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Festival of ideas on transformative social policy

“Ideas have to conspire with power to effect change.” This is the route towards making social policies in Africa transformative, according to Prof Jimi Adesina, incumbent of the DST/NRF SARChI Chair in Social Policy at Unisa.

Speakers, participants, and attendees of the Social Policy in Africa Conference co-hosted by the DST/NRF SARChI Chair in Social Policy at Unisa, the Council for the Development of Social Science Research in Africa (CODESRIA), and the United Nations Research Institute for Social Development (UNRISD).

The Chair, in partnership with the Council for the Development of Social Science Research in Africa (CODESRIA) and the United Nations Research Institute for Social Development (UNRISD), hosted the Social Policy in Africa Conference from 20 to 22 November 2017.

In welcoming the broad representation of participants from across the globe, Professor Michelle Havenga, Executive Dean of the College of Graduate Studies at Unisa, highlighted how transformative social policy is a key policy instrument to ensure sustainable and equitable development.

Tackling Africa’s socio-economic challenges

Africa is the second most populous continent in the world, burdened with severe socio-economic challenges.

A new social movement formed to combat these challenges is transformational social policy (TSP), which examines the role of social policy in the structural transformation of society, looking into the economy, society, social institutions and social relations in totality.

TSP places its emphasis on multiple tasks of social policy, namely reproduction, redistribution and social cohesion/nation building. In playing a significant role in the context of development, TSP is grounded in the framing of social policy with the norms of equality and solidarity, in conjunction with economic policy.

“Universities, research institutions, policy institutions and think tanks ought to forge enduring partnerships in order to combine their resources and competencies to generate knowledge and search for answers in response to our developmental challenges,” said Prof Mandla Makhanya, Unisa Principal and Vice-Chancellor, at the Social Policy in Africa Conference.

Prof Jimi Adesina (Incumbent: DST/NRF SARChI Chair in Social Policy)

Top-level speakers

The conference, a flagship project of the SARChI Chair in Social Policy, had a line-up of eminent scholars as keynote speakers. Among them were Professor Thandika Mkandawire of the London School of Economics and Political Science in the United Kingdom, Professor Omotade Akin Aina of the Partnership for African Social and Governance Research in Kenya, and Dr Katja Hujo of UNRISD in Switzerland.

This initiative served as a platform for the dissemination of research findings (including the work the SARChI Chair in Social Policy has done in relation to the TSP). The aim is to raise awareness, create a critical mass of scholarship around the TSP framework, and facilitate research/policy dialogue using the framework.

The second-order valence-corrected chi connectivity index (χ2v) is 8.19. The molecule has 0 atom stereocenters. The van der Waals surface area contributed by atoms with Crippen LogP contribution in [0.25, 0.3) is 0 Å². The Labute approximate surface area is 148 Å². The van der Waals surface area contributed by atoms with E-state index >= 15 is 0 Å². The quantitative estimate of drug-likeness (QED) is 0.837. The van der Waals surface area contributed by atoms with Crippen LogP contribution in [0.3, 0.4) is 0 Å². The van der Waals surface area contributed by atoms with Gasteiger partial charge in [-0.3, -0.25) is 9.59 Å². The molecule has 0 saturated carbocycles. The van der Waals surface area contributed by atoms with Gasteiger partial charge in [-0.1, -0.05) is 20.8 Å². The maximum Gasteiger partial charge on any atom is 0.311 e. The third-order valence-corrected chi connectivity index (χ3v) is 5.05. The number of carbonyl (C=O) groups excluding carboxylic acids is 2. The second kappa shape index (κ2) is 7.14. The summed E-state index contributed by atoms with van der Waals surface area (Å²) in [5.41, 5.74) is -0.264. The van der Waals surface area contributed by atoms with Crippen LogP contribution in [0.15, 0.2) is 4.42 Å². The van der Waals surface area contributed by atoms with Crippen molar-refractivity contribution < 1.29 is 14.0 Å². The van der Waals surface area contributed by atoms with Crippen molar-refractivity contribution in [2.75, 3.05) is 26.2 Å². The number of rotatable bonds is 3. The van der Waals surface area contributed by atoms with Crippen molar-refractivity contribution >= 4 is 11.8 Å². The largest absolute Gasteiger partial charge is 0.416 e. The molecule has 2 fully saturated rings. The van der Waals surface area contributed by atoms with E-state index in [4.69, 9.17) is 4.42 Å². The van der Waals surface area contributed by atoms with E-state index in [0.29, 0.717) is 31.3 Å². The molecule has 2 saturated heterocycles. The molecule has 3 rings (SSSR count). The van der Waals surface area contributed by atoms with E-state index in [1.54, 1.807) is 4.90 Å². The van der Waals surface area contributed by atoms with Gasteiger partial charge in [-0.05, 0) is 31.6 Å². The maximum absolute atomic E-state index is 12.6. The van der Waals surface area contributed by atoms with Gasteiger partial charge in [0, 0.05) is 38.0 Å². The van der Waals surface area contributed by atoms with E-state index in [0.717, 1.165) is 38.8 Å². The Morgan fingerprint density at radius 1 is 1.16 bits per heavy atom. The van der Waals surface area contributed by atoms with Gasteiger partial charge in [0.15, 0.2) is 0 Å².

In plenary and break-away sessions, topics discussed included nation building, inequality and poverty, welfare and wellbeing, health systems and healthcare reforms, social policy theory and methods, social policy dimensions of land reform, social insurance and income maintenance, capability and migration.

“Having social policy in place is a vital part of spearheading economic development,” said Mkandawire, in his address on framing social policy in a development context. He further said that a cooperative relationship between social and economic policy can mutually reinforce interaction that enhances human wellbeing. It is also important to advocate for improvement in the productive capacity of citizens through public investment in spheres such as education, healthcare and housing.

“Combating poverty, inequality and environmental destruction requires transformative change that directly attacks the root causes of these problems instead of the symptoms,” said Hujo, discussing the topic of rethinking social policy in Africa.

During the conference, she launched the UNRISD 2016 flagship report on innovative partnerships for extending health services, such as community-based health insurance in Rwanda and the eco-social policy in India known as the Mahatma Gandhi National Rural Employment Guarantee Act (MGNREGA).

Author and research coordinator at UNRISD, Dr IIcheong Yi, presented policy-relevant findings from his book, titled Towards universal health care in emerging economies.

The Transformative Social Policy Research Network (TSP-Net) was also launched at the conference, with the aim of creating a network of intellectuals with policy influence.

*By Mpho Moloele